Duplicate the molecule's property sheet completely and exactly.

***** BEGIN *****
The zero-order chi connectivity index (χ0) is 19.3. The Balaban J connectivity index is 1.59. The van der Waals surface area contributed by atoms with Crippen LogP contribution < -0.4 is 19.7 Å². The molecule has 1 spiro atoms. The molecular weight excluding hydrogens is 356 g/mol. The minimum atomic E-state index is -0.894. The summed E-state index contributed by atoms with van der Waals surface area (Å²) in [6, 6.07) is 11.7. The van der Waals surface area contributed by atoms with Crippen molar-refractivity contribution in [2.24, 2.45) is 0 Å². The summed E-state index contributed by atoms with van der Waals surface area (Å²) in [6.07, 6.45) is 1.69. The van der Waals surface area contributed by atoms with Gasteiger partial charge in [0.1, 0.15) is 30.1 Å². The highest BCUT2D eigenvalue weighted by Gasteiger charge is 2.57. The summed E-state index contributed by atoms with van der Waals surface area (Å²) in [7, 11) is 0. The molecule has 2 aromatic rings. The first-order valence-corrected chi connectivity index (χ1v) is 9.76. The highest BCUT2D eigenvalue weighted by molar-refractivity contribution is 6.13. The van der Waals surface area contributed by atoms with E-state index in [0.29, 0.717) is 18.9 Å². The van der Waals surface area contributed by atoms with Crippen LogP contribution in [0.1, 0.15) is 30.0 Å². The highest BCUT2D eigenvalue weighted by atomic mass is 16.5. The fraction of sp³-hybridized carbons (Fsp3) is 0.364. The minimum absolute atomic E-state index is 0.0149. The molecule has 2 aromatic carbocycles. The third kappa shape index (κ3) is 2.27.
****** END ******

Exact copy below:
The zero-order chi connectivity index (χ0) is 19.3. The Balaban J connectivity index is 1.59. The van der Waals surface area contributed by atoms with Crippen LogP contribution < -0.4 is 19.7 Å². The molecule has 1 spiro atoms. The molecular weight excluding hydrogens is 356 g/mol. The minimum atomic E-state index is -0.894. The summed E-state index contributed by atoms with van der Waals surface area (Å²) in [6, 6.07) is 11.7. The van der Waals surface area contributed by atoms with Crippen molar-refractivity contribution in [2.24, 2.45) is 0 Å². The summed E-state index contributed by atoms with van der Waals surface area (Å²) in [6.07, 6.45) is 1.69. The van der Waals surface area contributed by atoms with Gasteiger partial charge in [0.1, 0.15) is 30.1 Å². The highest BCUT2D eigenvalue weighted by Gasteiger charge is 2.57. The summed E-state index contributed by atoms with van der Waals surface area (Å²) in [7, 11) is 0. The molecule has 2 aromatic rings. The first-order valence-corrected chi connectivity index (χ1v) is 9.76. The highest BCUT2D eigenvalue weighted by molar-refractivity contribution is 6.13. The van der Waals surface area contributed by atoms with E-state index in [0.29, 0.717) is 18.9 Å². The van der Waals surface area contributed by atoms with Crippen LogP contribution in [0.1, 0.15) is 30.0 Å². The highest BCUT2D eigenvalue weighted by atomic mass is 16.5. The fraction of sp³-hybridized carbons (Fsp3) is 0.364. The minimum absolute atomic E-state index is 0.0149. The molecule has 2 aromatic carbocycles. The third kappa shape index (κ3) is 2.27.